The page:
|Location:||Island of Ko Muk, boats from Ko Lanta.|
|Open:||All year daily. |
|Fee:||Per Person THB 100 (boat trip). |
|Light:||not necessary, swim suit provided.|
|Address:||Tham Morakot, Hat Chao Mai Marine National Park, P.O.Box 9, Amphoe Sikao, Trang 92510.|
|As far as we know this information was accurate when it was published (see years in brackets), but may have changed since then.
Please check rates and details directly with the companies in question if you need more recent info.
|2004||two visitors in the cave entrance killed by tsunami.|
Tham Morakot is visited by swimming or by small inflatable boats. Starting from a ship, the swimmer has to enter the cave until he reaches a water filled chamber, which is lit by sunlight through a hole in the ceiling. The entrance passage is rather small and low, and it is passable only during low tide. If visitors miss the time inside, they have to wait for the next low tide to get out again.
The name of the cave means Emerald Cave. It describes the emerald colour produced by sunlight filtered through sea water. Inside the cave is a secluded beach of white sand.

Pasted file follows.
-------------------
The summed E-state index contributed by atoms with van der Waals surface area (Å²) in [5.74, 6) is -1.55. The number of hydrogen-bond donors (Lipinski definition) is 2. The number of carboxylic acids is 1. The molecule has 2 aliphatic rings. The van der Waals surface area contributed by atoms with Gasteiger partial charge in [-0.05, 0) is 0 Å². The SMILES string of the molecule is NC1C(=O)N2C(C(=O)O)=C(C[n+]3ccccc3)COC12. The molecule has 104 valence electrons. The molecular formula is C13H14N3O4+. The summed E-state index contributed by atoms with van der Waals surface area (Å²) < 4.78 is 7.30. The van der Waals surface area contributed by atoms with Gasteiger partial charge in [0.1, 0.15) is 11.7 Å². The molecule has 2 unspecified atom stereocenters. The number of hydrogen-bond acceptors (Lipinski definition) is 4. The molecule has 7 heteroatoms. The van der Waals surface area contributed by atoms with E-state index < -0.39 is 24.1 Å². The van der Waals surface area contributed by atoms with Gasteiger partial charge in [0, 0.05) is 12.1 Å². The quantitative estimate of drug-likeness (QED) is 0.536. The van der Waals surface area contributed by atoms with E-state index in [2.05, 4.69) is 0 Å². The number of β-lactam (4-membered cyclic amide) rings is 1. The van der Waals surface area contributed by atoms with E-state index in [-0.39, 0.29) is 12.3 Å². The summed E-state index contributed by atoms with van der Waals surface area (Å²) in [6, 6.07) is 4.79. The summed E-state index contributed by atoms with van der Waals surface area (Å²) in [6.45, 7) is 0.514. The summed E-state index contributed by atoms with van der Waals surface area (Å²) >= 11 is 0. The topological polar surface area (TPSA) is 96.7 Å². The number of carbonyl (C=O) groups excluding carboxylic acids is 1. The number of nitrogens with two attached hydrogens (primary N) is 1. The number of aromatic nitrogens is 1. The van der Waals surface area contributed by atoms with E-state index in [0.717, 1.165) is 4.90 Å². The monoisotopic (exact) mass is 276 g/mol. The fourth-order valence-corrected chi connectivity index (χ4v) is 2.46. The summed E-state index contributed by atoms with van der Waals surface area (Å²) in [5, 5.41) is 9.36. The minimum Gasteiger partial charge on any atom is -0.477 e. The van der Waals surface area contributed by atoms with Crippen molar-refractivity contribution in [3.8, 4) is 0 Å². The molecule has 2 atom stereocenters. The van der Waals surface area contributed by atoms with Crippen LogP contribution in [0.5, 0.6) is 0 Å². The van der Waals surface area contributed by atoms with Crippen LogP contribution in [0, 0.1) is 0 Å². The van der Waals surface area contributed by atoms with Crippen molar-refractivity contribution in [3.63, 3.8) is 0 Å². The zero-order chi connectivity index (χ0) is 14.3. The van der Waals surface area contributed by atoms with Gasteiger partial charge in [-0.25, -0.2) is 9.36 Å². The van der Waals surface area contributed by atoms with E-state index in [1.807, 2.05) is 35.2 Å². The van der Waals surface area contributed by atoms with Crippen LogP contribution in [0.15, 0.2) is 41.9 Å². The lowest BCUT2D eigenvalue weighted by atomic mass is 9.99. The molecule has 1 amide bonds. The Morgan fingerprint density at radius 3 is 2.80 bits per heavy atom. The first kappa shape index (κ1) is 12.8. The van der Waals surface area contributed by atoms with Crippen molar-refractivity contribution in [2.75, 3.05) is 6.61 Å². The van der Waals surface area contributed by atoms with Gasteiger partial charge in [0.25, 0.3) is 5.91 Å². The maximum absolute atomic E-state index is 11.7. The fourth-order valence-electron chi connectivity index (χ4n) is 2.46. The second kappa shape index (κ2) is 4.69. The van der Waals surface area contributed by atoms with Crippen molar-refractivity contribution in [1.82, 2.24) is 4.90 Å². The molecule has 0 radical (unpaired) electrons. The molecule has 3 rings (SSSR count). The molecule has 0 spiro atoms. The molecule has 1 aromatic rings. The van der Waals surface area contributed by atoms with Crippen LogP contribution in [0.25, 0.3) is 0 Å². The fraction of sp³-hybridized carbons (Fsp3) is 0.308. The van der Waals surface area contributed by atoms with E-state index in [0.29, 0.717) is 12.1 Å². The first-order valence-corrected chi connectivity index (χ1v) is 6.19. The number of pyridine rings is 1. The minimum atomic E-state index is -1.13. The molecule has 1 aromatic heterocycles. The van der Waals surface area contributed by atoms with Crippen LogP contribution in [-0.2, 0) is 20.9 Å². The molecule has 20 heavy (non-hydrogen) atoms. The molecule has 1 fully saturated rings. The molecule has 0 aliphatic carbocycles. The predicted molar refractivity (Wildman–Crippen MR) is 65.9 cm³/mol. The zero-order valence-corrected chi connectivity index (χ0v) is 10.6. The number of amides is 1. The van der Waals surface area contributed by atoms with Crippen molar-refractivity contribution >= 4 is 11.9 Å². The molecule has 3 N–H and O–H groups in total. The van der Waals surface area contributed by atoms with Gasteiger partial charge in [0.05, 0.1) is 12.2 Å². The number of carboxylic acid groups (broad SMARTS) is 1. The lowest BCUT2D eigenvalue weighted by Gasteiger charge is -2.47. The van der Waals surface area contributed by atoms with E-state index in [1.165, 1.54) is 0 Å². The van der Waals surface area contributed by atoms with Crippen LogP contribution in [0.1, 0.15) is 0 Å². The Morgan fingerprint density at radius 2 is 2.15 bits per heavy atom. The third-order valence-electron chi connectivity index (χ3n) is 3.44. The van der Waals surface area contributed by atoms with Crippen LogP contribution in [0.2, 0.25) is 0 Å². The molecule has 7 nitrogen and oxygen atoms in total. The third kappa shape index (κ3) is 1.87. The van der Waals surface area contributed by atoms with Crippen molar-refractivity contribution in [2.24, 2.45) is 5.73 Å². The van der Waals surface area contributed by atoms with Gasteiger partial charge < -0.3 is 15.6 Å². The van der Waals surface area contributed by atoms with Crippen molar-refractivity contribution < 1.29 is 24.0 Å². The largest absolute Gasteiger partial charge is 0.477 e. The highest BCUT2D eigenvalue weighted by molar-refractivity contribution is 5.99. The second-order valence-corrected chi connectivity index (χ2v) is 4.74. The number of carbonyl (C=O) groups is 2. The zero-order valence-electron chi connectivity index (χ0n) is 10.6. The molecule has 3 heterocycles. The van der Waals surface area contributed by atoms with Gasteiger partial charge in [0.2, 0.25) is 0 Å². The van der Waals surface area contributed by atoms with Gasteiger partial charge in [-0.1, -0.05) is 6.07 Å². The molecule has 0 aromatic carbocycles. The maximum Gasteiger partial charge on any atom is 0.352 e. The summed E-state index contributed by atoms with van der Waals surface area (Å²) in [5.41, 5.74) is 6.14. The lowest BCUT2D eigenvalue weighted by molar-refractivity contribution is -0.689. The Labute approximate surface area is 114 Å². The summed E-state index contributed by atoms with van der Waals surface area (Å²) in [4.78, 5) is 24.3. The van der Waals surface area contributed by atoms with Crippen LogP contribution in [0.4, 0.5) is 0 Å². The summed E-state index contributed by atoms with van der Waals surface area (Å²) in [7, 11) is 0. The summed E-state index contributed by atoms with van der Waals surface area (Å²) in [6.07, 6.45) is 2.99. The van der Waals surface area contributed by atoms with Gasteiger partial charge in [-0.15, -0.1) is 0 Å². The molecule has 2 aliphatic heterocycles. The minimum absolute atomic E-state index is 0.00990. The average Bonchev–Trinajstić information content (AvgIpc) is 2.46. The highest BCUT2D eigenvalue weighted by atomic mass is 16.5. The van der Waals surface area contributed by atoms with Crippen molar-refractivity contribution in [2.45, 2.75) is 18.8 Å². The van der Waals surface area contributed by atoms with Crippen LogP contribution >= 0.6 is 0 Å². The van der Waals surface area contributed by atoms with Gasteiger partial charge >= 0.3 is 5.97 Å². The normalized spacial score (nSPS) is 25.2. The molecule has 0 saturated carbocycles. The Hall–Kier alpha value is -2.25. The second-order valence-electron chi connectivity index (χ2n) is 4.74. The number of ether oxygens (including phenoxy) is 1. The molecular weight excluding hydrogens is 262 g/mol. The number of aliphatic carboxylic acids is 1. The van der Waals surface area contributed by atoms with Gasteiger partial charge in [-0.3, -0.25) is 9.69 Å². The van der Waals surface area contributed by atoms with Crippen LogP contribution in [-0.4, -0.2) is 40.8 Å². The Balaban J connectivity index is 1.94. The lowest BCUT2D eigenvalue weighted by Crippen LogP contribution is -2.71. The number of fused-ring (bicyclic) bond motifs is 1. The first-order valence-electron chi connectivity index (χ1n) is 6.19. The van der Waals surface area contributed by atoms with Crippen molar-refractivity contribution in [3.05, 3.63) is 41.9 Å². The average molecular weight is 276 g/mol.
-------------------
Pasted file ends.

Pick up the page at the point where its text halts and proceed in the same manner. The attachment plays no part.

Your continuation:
This cave played a small role in the enormous desaster of the 2004 Christmas earthquake and tsunami of southeast Asia. When the wave hit the cave, two swimmers were washed in, battered, and killed. Eighty visitior who survived the wave were resued after five hours.
Another cave in the Hat Chao Mai Marine National Park is called Tham Chao Mai. It is located in the south of the park and is a dry cave above the sea with a small spring inside. It also only reached by boat, but it is not necessary to swim.